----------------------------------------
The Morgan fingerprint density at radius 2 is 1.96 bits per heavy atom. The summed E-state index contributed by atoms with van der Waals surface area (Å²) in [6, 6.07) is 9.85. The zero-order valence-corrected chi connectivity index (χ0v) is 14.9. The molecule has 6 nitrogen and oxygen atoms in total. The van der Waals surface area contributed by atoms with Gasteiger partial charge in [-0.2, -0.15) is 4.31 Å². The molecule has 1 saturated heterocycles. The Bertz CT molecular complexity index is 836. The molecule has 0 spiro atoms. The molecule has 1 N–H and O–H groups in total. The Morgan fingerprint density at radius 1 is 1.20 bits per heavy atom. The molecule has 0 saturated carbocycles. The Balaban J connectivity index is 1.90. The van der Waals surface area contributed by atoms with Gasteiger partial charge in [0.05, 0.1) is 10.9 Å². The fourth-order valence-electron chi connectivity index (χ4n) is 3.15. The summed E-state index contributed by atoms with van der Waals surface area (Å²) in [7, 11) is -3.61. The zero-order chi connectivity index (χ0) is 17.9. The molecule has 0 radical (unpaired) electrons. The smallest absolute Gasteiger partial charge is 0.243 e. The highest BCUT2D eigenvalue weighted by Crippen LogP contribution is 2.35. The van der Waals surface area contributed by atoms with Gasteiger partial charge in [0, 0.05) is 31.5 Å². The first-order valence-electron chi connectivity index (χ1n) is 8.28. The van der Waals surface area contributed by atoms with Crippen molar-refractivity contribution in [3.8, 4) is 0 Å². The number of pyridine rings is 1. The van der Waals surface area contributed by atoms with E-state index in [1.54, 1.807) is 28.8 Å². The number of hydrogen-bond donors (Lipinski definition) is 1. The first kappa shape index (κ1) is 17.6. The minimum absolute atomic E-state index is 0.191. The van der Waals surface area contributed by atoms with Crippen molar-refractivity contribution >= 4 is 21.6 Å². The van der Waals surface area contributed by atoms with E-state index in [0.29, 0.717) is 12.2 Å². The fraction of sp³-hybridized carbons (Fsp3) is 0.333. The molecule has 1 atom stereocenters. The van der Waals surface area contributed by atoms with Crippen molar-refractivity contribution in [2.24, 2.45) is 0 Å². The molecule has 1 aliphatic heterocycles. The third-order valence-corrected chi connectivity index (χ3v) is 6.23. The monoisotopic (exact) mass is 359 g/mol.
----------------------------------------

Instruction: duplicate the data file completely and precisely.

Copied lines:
The Morgan fingerprint density at radius 2 is 1.96 bits per heavy atom. The summed E-state index contributed by atoms with van der Waals surface area (Å²) in [6, 6.07) is 9.85. The zero-order valence-corrected chi connectivity index (χ0v) is 14.9. The molecule has 6 nitrogen and oxygen atoms in total. The van der Waals surface area contributed by atoms with Gasteiger partial charge in [-0.2, -0.15) is 4.31 Å². The molecule has 1 saturated heterocycles. The Bertz CT molecular complexity index is 836. The molecule has 0 spiro atoms. The molecule has 1 N–H and O–H groups in total. The Morgan fingerprint density at radius 1 is 1.20 bits per heavy atom. The molecule has 0 saturated carbocycles. The Balaban J connectivity index is 1.90. The van der Waals surface area contributed by atoms with Gasteiger partial charge in [0.05, 0.1) is 10.9 Å². The fourth-order valence-electron chi connectivity index (χ4n) is 3.15. The summed E-state index contributed by atoms with van der Waals surface area (Å²) in [7, 11) is -3.61. The zero-order chi connectivity index (χ0) is 17.9. The molecule has 0 radical (unpaired) electrons. The smallest absolute Gasteiger partial charge is 0.243 e. The highest BCUT2D eigenvalue weighted by Crippen LogP contribution is 2.35. The van der Waals surface area contributed by atoms with Gasteiger partial charge in [0, 0.05) is 31.5 Å². The first-order valence-electron chi connectivity index (χ1n) is 8.28. The van der Waals surface area contributed by atoms with Crippen molar-refractivity contribution in [3.8, 4) is 0 Å². The number of pyridine rings is 1. The van der Waals surface area contributed by atoms with E-state index in [1.54, 1.807) is 28.8 Å². The number of hydrogen-bond donors (Lipinski definition) is 1. The first kappa shape index (κ1) is 17.6. The minimum absolute atomic E-state index is 0.191. The van der Waals surface area contributed by atoms with Crippen molar-refractivity contribution >= 4 is 21.6 Å². The van der Waals surface area contributed by atoms with E-state index in [0.29, 0.717) is 12.2 Å². The fraction of sp³-hybridized carbons (Fsp3) is 0.333. The molecule has 1 atom stereocenters. The van der Waals surface area contributed by atoms with Crippen molar-refractivity contribution in [2.24, 2.45) is 0 Å². The molecule has 1 aliphatic heterocycles. The third-order valence-corrected chi connectivity index (χ3v) is 6.23. The monoisotopic (exact) mass is 359 g/mol.